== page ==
Today, 4 April 2017, the European Parliament adopted the Environment Committee’s Own Initiative Report on Palm Oil and Tropical Deforestation. 640 MEPs were in favour, 18 against and 28 abstained from voting.
The Report builds on input from the Development, Agriculture and Trade Committees of the European Parliament, who all have adopted their own Opinions on the topic.
Palm oil producing countries had tried to dissuade MEPs from adopting the Report. They are concerned about the unilateral trade measures outlined in it, such as the promotion of European vegetable oils and the call for a single European certification system. The Report proposed moving to a single certification system because of the challenges inherent in relying on certification schemes such as RSPO, ISPO and MSPO for guaranteeing sustainable palm oil.
The Report was welcomed by NGOs who had signed a letter of support. Fern is particularly encouraged that the Report calls for the “provision of technical and financial assistance to producing countries in order to strengthen their land registry regimes and improve the environmental sustainability of palm oil plantations” and that it calls on the EU “to develop an EU Action Plan on Deforestation and Forest Degradation.”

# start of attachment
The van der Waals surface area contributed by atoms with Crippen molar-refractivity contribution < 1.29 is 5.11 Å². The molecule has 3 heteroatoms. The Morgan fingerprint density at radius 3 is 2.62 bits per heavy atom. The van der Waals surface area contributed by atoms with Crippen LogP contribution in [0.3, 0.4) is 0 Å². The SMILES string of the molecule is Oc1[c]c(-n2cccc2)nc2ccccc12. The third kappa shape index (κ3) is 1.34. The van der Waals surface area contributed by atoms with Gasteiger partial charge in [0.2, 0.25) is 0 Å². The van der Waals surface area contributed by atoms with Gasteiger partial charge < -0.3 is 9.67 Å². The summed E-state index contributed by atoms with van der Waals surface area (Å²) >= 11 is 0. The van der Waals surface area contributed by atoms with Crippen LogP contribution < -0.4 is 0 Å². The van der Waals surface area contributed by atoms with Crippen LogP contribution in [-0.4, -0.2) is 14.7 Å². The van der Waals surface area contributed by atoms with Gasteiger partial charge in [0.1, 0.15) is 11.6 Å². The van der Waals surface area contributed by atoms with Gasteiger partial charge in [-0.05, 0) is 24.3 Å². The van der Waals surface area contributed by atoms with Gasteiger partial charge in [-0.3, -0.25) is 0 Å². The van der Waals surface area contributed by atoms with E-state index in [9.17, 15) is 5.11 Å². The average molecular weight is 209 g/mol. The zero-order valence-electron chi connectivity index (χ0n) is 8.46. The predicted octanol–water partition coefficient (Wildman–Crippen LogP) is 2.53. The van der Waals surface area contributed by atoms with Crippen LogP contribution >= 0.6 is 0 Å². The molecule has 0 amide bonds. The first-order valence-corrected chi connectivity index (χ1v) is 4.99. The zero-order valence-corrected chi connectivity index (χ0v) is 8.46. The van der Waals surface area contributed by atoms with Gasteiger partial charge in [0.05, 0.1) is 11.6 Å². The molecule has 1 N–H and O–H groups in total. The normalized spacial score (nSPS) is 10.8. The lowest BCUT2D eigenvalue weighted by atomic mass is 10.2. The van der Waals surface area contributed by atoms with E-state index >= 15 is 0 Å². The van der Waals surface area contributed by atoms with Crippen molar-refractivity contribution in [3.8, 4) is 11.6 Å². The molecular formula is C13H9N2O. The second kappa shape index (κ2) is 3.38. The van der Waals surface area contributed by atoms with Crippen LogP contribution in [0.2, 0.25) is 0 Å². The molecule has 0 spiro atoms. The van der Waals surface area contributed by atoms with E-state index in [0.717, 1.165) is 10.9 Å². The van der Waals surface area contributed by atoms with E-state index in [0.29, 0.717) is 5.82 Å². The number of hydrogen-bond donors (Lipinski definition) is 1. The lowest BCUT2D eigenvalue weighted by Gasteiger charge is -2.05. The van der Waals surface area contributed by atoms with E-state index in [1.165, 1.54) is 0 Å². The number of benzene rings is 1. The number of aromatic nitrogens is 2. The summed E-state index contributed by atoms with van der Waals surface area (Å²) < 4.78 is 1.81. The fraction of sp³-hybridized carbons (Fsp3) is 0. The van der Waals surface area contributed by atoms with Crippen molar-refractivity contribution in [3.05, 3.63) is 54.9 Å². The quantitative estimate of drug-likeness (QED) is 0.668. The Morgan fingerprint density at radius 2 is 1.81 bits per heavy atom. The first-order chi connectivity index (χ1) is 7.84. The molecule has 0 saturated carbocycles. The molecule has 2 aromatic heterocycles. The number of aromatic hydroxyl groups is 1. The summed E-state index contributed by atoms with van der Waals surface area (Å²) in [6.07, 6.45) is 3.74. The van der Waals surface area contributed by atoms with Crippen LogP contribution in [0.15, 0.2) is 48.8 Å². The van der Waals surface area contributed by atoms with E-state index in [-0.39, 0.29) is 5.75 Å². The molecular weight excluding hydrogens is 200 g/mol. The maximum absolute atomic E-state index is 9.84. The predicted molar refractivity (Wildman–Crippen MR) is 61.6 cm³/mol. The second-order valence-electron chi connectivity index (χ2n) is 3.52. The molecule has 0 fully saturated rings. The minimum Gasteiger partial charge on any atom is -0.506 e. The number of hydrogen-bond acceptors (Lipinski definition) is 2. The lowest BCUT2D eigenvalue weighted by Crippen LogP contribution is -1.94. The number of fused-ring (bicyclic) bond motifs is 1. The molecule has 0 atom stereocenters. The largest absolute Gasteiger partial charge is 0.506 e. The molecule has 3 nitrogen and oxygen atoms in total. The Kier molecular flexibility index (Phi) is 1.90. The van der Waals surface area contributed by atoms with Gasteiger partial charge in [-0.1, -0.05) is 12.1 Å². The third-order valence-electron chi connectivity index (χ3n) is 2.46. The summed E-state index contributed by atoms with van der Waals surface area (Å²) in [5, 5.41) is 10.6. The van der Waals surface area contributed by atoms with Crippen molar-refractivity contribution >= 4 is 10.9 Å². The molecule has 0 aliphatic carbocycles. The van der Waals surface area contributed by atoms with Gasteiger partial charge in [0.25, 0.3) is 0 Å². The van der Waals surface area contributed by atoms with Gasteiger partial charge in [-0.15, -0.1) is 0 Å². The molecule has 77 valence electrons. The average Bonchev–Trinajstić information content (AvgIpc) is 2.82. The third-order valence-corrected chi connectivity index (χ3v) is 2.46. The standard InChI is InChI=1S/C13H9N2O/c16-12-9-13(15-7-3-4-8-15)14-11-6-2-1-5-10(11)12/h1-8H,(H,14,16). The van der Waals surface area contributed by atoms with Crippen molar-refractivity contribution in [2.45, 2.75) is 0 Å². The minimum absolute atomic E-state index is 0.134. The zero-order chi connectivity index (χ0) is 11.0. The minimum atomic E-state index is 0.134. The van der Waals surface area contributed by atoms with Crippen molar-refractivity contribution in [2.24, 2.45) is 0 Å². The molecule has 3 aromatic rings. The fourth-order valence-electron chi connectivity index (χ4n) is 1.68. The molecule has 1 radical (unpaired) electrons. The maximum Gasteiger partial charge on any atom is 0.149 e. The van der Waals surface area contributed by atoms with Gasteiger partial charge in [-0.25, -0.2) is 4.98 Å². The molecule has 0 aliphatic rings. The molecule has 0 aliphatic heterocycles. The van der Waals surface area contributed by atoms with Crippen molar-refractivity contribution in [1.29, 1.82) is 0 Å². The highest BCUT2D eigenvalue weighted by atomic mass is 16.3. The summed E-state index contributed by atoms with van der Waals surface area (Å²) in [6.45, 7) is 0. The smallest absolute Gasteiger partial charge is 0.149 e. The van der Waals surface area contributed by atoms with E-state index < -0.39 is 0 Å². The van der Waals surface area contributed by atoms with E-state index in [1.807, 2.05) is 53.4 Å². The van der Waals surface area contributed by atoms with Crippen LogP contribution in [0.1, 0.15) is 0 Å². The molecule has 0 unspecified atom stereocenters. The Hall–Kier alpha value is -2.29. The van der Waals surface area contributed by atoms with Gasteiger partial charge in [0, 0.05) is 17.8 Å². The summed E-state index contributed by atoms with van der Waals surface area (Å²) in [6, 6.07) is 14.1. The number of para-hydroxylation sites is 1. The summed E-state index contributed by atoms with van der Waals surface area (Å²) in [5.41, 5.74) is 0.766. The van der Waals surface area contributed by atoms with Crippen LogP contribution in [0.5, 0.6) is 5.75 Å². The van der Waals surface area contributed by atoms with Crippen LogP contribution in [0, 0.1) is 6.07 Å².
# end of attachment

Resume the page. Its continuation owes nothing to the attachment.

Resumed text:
Such policies would play a key role in protecting forests and the people who depend on them.
The production of palm oil has led to agricultural expansion, often illegal, at the expense of forests. Studies estimate that palm oil accounts for a third of the total value of EU imports of products grown on illegally deforested land. Fern partners from Liberia and Ghana spoke about the impact of palm oil expansion in their countries earlier this year in the European Parliament (FW223, FW222). Tackling imports of products grown on illegally deforested land should be one of the EU’s priorities if it is to meet the Sustainable Development Goals. To tackle such imports it must build on lessons learned from efforts to tackle destructive consumption from other sources.